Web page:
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About Toryu2020

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    Sai Jo Saku

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    @SanFrancisco in California
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    Japanese swords, armour, history and art

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    Thomas C Helm

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  1. Bob - Thats the spot! Brian - Sounds perfect! Who's buried there!?! :-) -t
  2. Brilliant! Go ask Yamamura Sensei, I am sure he can clear it up. His place is just the other side of the station and I know a good place to get a drink over there... -t
  3. On the omote you have the kutsuwa (snaffle bit) and tazuna (reins) on the ura you have the shirigai (crupper) What I can't figure is the two right-angled sticks - these are not muchi (crops) still looking thru references to see what they might be... -t
  4. So the temple is steps away from the station, very much in the center of Kamakura - there are houses all around the graveyard. Kamakura is a pretty pricey zip code I'm not sure I would want to house hunt there... -t
  5. As noted - I did find the one Kazutada in the meikan - pretty sure this is him but was hoping someone had seen one of his works. Apologies, I do not have pictures of the blade or of course I would have posted them... -t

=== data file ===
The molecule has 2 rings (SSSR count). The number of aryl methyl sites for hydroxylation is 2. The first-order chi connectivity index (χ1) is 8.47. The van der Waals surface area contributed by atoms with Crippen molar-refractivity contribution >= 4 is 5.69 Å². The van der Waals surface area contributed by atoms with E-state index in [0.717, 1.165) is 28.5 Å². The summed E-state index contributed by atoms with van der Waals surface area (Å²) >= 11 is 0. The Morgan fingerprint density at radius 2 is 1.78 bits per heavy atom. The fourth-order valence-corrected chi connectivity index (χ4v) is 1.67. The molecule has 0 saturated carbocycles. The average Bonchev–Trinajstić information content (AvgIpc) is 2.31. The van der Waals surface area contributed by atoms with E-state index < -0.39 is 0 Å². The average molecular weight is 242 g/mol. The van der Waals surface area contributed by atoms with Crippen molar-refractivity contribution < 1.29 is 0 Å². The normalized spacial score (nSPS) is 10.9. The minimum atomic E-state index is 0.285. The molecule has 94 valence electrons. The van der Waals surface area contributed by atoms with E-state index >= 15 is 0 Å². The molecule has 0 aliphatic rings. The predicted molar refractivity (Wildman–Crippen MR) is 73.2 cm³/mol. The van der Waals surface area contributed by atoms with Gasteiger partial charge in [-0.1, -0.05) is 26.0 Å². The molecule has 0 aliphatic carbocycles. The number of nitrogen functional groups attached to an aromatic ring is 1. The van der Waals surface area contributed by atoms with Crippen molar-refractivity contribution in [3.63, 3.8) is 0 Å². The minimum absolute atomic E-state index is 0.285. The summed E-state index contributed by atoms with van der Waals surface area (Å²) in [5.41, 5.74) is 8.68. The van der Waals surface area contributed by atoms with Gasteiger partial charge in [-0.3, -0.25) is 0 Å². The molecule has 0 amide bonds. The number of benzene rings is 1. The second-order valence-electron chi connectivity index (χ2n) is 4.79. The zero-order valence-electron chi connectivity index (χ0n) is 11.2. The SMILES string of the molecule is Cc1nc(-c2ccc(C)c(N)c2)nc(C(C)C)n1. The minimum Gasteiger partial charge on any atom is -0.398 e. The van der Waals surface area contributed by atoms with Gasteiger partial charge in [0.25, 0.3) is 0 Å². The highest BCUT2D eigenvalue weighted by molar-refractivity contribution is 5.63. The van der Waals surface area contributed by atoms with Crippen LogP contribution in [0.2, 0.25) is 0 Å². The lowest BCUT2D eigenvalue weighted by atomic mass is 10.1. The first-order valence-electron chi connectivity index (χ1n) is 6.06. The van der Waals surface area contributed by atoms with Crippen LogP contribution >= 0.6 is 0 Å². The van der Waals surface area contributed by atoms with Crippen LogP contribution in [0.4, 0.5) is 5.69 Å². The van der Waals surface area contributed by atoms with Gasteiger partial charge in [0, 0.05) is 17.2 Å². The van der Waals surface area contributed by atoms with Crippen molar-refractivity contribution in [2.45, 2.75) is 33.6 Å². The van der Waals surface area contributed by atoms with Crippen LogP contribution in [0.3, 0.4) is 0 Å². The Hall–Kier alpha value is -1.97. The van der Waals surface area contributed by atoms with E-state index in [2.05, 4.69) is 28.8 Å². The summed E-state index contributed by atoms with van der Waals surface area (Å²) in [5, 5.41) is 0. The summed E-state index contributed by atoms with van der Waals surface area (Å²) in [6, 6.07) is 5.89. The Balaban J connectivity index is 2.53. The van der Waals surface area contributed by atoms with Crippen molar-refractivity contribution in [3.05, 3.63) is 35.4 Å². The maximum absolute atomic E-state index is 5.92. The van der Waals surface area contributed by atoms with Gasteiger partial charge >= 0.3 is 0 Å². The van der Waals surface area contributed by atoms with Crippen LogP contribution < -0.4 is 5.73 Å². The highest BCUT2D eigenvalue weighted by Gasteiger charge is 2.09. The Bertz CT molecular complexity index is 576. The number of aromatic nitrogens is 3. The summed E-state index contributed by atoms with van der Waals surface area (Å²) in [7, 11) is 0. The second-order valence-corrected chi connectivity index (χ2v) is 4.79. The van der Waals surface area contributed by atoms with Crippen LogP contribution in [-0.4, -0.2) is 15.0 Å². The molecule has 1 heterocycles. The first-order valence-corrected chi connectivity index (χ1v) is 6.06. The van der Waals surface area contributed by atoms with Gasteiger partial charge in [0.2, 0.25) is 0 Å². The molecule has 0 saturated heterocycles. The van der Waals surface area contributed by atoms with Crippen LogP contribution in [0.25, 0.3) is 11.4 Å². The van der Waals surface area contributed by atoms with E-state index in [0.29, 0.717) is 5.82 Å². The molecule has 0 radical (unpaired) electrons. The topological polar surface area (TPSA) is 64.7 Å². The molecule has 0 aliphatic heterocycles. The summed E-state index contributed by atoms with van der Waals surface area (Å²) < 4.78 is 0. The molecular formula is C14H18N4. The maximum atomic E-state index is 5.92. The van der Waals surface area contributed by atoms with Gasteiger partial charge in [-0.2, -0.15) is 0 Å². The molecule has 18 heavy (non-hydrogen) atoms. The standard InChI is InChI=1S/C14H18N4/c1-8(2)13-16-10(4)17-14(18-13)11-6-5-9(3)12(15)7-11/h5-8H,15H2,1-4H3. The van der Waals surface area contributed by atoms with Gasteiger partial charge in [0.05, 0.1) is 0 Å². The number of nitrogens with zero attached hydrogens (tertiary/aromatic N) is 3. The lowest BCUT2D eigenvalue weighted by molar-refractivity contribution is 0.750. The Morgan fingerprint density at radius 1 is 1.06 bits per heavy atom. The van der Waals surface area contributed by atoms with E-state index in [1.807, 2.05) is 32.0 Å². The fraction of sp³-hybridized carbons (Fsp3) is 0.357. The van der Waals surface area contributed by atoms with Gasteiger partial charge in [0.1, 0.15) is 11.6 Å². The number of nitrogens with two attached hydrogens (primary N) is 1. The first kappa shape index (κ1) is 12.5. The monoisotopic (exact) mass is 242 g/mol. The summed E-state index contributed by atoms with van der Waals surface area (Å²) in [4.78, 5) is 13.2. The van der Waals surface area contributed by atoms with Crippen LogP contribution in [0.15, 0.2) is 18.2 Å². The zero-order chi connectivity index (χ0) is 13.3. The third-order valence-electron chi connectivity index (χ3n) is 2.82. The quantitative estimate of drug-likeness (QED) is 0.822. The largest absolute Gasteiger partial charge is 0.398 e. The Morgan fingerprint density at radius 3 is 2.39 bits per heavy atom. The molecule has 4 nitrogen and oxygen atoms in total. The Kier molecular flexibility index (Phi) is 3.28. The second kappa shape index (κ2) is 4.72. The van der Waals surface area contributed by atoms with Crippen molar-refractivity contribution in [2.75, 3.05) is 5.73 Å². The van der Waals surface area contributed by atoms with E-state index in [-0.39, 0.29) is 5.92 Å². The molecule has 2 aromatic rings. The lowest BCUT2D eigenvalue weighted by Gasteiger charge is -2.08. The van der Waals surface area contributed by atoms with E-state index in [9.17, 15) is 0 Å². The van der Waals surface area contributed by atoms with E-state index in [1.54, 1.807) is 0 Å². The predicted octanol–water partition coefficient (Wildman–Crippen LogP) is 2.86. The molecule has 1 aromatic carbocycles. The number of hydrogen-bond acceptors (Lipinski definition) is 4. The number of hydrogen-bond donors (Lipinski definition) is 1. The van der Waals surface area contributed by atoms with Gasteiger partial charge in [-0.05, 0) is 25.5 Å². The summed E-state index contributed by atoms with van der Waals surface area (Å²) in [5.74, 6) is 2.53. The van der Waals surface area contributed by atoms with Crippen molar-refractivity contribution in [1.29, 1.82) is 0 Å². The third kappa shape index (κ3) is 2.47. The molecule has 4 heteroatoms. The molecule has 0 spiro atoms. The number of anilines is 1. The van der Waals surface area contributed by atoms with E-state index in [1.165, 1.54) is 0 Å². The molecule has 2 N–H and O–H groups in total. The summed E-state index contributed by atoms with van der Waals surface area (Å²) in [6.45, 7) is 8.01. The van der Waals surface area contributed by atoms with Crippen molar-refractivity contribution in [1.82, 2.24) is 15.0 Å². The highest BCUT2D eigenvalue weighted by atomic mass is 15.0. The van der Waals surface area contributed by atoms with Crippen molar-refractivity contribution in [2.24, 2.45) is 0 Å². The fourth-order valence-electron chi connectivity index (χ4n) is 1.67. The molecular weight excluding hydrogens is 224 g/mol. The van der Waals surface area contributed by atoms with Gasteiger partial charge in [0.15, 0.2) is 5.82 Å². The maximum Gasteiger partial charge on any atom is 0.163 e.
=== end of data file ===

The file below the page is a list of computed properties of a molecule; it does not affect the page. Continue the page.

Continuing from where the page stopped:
6. What a great afternoon! I spent many a day here when I lived in Kamakura - actually the Kamakura Branch of the NBTHK holds their monthly meetings at this very temple, so we were literally studying at the foot of the great master. I would like to make some small additions to the information. The large stone that Guido is standing in front of is from the Edo period - it was dedicated by a collection of sword dealers, who owed their prosperity to his excellence (Masamune not Guido). If you were to look closely at the square stone at waist height on Guido, the names of all those who donated to have the stone erected are inscribed there but the years have nearly worn them away. The grave where Bob is standing is the grave of Masamune. As Guido pointed out Masamune can also be read Seiso and means "true teaching" however he got the name he was a devotee of the true teaching of Nichiren. The very ancient pair of graves in the last photos are held to be the family graves of the Yamamura Family, so may include Sadamune and other early members of the school (family). Incidentally Yamamura Sensei still practices sword craft in Kamakura as the 24th generation Masamune, Yamamura Tsunahiro. Kamakura is absolutely the place to visit for anyone interested in the sword, Bob is very lucky to make his home there taxes or no... -t
  7. I believe this is read Kazutada 一忠 - there is a Taisho era smith listed using this name. Anyone seen this before? Any help appreciated, -t
  8. Piers - Do you know if anyone received any of the "premiums"offered as enticement for donors? -t
  9. Moriyama san - Thank you very much - I can see the Ko (Oka) but just could not decipher the Hen (Kata)... -t